Ironing out the Kinks: The Seventh Amendment to Jersey’s Trust Law

The latest round of amendments to the Trusts (Jersey) Law 1984 was registered by the Royal Court of Jersey on 1 June, and will come into force seven days after that. The Trusts (Amendment No. 7) (Jersey) Law 2018, as it is now formally titled, will therefore be fully operational later this week on 8 June.

The purpose of this note is to provide a relatively succinct explanation of the main changes. In fact, it may be enough for some simply to note that there is nothing in the new legislation that should cause anyone to start frantically combing through their existing trusts to fix fresh problems. Quite the opposite in fact. The purpose of the seventh amendment is to provide some nips and tucks to parts of the existing law that have caused trustees and beneficiaries a few difficulties, or at least uncertainties, in the past. On the assumption that readers may lose interest (or at least, get interrupted) between now and the end of this note, here are the highlights in our suggested descending order of importance.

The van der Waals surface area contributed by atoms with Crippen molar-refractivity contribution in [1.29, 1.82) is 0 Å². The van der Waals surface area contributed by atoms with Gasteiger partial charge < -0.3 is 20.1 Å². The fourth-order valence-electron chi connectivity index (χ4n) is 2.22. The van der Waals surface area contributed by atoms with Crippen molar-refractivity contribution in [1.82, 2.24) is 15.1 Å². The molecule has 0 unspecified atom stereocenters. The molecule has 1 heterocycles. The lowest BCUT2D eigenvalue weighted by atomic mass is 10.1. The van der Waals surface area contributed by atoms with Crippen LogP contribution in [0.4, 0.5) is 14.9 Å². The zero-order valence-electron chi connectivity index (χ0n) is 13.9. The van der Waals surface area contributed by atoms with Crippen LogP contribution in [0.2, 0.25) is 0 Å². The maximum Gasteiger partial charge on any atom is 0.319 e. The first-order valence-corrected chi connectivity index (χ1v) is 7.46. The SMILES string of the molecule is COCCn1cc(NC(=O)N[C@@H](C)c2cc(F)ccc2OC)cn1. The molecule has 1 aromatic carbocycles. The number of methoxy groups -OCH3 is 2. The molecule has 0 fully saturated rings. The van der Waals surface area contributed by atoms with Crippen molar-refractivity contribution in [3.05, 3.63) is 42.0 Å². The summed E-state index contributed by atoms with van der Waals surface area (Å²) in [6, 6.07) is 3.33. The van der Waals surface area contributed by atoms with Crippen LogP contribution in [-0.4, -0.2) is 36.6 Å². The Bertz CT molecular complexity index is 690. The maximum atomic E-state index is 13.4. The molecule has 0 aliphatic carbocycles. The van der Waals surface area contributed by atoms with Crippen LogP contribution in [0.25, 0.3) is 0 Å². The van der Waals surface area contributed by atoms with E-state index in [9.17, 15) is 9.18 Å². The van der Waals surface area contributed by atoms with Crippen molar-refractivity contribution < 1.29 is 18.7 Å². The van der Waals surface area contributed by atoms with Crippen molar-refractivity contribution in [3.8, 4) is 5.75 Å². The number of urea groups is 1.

Trustee security
The ability to seek protection prior to handing over trust assets is of understandable importance to trustees. A new Article 43A of the 1984 law bulks up the existing provisions to match current industry practice, as endorsed by STEP.

In particular, the 1984 law, in conferring a right to reasonable security for liabilities prior to transferring trust property, will now clearly apply both to changes of trusteeship and distributions to beneficiaries. And where such security takes the form of an indemnity (as it typically does), that indemnity may be provided not only to the trustee but also to related parties such as the officers and employees of the trustee and their respective successors, heirs, personal representatives and estates.


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